2000 MASTERS TEAM COMPLETE
ADO Revises By-Laws, Begins Anniversary Plans
For immediate release May 14, 2000
Anaheim, CA Forty-four finalists competed
in Cleveland prior to the Cleveland Dart Club's Extravaganza dart
tournament for the right to represent the U.S. at the 2000 Winmau World Masters in December. And, as has become
common in recent years, there are some new faces among the winners.
Scott Wollaston of River Bend, La. will
make his third appearance in as many years in the Masters this winter.
Though he has not yet cracked the money rounds at the Masters, Wollaston earned a coveted spot in the Embassy
World Professional tournament last year by virtue of his performance in the open tryouts for that invitational last year.
Wollaston will be accompanied by Region 5-4's Ray Carver, who ranked No. 23 nationally last year, making his first
appearance as an international player for the ADO; Frank Hernandez, Stockton, Cal., who finished 1999 tied for the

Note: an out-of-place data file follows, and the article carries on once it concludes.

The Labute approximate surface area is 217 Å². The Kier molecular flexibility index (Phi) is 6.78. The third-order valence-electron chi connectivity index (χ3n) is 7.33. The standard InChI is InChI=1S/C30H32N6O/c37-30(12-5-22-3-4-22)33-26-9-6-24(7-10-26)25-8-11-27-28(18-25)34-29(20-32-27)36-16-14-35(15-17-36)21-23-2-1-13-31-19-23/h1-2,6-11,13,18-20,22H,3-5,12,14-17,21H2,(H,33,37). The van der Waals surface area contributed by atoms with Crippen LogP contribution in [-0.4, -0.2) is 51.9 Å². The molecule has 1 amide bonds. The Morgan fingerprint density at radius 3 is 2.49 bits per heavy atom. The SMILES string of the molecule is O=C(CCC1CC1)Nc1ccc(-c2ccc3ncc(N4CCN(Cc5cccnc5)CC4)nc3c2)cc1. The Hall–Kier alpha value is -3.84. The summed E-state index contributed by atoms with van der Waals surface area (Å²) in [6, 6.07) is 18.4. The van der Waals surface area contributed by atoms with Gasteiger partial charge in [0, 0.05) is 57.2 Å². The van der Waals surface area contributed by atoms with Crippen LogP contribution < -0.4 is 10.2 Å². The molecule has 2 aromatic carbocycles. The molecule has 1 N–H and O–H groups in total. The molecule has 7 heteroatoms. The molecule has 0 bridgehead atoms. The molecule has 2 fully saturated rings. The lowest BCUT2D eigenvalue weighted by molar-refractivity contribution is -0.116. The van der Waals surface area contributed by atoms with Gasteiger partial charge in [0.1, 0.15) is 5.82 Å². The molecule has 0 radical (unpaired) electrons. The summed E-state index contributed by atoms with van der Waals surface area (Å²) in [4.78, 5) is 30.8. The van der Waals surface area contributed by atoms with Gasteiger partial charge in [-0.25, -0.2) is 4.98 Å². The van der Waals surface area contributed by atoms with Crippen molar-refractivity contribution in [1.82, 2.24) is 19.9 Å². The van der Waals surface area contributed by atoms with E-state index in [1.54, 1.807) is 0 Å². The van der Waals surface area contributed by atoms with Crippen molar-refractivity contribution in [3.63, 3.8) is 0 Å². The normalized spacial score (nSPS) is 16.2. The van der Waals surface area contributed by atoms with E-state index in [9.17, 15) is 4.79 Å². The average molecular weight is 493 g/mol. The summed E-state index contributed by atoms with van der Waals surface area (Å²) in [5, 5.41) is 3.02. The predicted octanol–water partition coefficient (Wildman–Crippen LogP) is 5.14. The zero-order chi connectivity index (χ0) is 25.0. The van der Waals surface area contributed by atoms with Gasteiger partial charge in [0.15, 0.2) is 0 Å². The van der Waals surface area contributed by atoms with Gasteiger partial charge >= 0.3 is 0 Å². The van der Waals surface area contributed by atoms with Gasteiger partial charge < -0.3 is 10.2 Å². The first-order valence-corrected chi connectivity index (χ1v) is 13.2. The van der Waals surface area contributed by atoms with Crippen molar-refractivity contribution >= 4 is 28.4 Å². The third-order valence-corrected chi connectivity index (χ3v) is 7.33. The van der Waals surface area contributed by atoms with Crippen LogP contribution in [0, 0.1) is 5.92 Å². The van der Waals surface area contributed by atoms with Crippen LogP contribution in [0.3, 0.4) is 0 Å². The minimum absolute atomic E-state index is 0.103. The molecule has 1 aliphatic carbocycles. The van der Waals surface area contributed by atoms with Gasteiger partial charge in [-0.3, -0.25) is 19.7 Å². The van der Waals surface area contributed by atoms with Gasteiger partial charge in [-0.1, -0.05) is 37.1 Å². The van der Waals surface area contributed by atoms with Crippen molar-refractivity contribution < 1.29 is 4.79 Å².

No. 28 spot and Missouri's Steve Brown, a member of the 2000 National Ambassadors Team by virtue of his No. 5
finish in 1999 rankings. Brown, who was recently elected region 6-2 director for the ADO, earned the final spot in a
tie-breaker with Accudart North American 501 champ John Kramer, Laguna Beach, Cal., who will be the first alternate
for the men's team. Others in the final round robin of eight were: Mark Goodwin, John Kuczynski and Davis Snider.
Stacy Bromberg, Las Vegas, last year's
No. 1 points champion and the only U.S. dart player named among
Sports Illustrated's top 50 sports players from each state last year, will once again represent the U.S. on the women's
side. She will be accompanied by New York's Marcia Loche, who ranked No. 10 among the women in 1999 points
and hails from one of the most competitive regions for women in the U.S. Alternates among the women are semi-finalists
Pam Patton, Denver, Colo., who ranked No. 6 nationally last year, and San Francisco's Patricia Miller.
Part of the intent of the ADO playoff
program is to enable players to hone their skills and work their way up
national and international representation, a reward not available in all countries, many of which appoint such teams. The
preponderance of new faces on these ADO teams in recent years reinforces the overall success of the ADO program.